After evacuation, the vet will then take your dog into a decontamination procedure. In order to decontaminate your dog, the veterinarian will perform a gastric bypass by flushing the digestive system with warm saline solution.
How is this done?
This decontamination process is done by inserting a long hose through the mouth and into the stomach. So a pet is first sedated before this is done. Otherwise it could be disastrous.
Once your dog has been decontaminated, the next step is fluid therapy. In this step, fluids have to be given by intravenous (IV) line to flush the kidneys.
Besides that, giving your dog fluids will also help to rehydrate your dog, which further reduces the chances of dehydration caused by vomiting and/or diarrhea.
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When the above steps have been done thoroughly, there is normally not a need for any medication to be administered.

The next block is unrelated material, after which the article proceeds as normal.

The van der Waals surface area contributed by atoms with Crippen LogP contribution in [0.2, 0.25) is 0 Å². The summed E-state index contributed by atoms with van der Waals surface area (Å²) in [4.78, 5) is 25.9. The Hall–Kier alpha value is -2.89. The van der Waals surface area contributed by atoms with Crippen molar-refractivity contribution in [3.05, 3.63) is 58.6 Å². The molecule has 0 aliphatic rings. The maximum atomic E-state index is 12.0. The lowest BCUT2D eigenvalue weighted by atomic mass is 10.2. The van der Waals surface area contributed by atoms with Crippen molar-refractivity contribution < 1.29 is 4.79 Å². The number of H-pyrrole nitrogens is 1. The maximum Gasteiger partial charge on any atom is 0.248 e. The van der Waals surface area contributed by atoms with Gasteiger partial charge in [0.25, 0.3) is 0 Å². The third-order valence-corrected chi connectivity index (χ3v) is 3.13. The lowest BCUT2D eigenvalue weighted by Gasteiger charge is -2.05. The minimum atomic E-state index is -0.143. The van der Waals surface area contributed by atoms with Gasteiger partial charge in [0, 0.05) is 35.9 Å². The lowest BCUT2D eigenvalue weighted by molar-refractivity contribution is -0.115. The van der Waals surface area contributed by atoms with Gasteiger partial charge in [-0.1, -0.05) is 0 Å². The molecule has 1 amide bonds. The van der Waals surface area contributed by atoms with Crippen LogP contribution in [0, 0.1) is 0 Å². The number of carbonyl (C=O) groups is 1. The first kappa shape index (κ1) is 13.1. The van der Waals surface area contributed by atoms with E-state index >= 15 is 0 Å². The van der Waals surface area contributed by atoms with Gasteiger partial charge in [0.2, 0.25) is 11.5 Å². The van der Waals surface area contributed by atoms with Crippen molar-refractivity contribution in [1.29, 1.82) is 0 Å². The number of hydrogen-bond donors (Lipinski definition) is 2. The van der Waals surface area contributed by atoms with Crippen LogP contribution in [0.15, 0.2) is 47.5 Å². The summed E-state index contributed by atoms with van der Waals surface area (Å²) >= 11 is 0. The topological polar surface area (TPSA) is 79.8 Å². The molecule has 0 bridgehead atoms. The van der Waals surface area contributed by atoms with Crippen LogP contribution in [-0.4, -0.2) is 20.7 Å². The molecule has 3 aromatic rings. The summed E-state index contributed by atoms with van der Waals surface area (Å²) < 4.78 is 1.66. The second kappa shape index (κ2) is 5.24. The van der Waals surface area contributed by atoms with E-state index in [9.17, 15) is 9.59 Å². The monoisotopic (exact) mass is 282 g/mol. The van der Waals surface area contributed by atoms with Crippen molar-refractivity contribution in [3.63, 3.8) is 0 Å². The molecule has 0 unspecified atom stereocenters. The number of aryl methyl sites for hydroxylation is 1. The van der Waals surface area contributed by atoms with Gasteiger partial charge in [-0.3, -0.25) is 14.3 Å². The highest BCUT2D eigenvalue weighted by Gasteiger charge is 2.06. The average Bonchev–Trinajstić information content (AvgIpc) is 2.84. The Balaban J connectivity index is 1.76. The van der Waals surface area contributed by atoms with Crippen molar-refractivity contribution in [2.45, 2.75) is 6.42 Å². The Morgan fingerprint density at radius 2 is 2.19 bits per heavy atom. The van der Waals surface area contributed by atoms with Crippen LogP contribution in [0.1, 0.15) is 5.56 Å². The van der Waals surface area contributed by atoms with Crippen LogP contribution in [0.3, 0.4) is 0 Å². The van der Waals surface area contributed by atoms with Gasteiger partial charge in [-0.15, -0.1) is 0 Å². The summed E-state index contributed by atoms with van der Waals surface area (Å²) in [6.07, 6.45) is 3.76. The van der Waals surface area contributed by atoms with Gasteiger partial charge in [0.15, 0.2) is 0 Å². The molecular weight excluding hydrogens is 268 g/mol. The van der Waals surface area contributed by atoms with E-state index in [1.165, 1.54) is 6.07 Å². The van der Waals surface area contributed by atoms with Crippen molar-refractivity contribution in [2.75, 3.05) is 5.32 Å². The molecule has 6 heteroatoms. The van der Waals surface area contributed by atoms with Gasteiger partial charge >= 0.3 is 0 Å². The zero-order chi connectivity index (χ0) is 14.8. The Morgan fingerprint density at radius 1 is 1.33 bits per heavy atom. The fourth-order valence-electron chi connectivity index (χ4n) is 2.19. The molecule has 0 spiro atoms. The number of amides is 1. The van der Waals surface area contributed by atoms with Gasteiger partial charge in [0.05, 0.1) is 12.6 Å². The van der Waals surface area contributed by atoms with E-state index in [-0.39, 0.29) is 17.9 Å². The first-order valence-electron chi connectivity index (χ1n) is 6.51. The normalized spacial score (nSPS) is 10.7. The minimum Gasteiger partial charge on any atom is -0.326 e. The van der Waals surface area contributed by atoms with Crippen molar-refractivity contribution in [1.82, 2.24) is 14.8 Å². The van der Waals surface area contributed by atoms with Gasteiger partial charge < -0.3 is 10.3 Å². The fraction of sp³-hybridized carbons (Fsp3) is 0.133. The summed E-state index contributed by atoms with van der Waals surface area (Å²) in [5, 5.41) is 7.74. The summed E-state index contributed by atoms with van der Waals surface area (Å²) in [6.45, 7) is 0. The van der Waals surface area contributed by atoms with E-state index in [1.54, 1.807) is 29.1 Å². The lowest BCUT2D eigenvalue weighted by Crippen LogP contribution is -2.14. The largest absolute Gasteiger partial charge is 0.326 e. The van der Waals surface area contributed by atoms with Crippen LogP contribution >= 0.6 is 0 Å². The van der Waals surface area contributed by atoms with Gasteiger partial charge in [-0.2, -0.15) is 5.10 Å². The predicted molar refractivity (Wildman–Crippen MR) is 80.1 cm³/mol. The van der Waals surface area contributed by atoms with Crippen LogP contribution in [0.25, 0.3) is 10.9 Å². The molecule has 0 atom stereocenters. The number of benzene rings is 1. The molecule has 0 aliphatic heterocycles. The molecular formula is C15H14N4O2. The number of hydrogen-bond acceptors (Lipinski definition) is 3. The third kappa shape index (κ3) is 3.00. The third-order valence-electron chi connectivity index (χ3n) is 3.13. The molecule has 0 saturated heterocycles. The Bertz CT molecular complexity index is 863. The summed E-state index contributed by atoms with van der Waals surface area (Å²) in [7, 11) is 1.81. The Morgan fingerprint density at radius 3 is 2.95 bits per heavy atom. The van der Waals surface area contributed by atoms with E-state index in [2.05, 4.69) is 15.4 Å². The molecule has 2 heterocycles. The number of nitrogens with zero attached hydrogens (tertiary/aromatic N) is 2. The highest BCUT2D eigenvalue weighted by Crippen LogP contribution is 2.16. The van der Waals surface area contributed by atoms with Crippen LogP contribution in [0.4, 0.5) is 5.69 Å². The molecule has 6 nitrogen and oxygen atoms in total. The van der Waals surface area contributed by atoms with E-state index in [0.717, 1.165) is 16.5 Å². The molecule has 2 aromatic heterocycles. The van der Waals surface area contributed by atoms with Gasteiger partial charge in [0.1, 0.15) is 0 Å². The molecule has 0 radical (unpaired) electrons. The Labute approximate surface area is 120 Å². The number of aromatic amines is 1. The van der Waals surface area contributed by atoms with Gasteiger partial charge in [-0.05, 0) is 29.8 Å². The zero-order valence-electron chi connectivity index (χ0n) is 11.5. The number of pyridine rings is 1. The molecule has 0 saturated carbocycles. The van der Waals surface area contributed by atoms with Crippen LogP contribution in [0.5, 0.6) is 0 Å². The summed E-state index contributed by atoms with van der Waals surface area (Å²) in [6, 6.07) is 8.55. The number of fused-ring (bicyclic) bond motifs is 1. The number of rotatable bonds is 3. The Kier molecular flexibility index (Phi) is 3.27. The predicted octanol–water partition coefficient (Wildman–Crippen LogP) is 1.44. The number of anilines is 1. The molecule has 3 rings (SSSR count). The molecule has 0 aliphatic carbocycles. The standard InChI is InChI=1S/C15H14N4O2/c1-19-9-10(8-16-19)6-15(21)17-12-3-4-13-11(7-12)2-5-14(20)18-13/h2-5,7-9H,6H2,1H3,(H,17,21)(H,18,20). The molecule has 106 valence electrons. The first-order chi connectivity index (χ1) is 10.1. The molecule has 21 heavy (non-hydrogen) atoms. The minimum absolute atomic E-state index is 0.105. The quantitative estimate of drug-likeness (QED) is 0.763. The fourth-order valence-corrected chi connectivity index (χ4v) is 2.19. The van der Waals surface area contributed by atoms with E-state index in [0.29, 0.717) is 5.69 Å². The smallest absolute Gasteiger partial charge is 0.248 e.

However, it is probable that your veterinarian will give your pet antiemetic, which helps to stop the vomiting. If your dog isn’t vomiting, then this medicine won’t be given.
The final step is observation. Unlike most poisoning in dogs, the poisoning caused by jade plants is usually minor. After the dog has been treated, you will be the one to observe it at home.
And maybe this time, keep the jade plant at a safe height, away from your dog.
According to Petmed, Jade plants are very toxic to dogs, and cats too. Once your pet has consumed any part of your jade plant, it may experience symptoms such as Vomiting, Weakness, Lethargy as well as severe abdominal pain among many others. If left untreated, jade plant poisoning can kill your dog.
So, if you have a suspicion that your dog has taken a bite out of the plant, call your veterinarian immediately. Your vet general takes your dog through the 5 main steps, which are Evacuation, Decontamination, Fluid therapy, Medication and Observation.
But I simply don’t understand why our pets would ever take a bite on these plants in the first place. This seems to remain a mystery.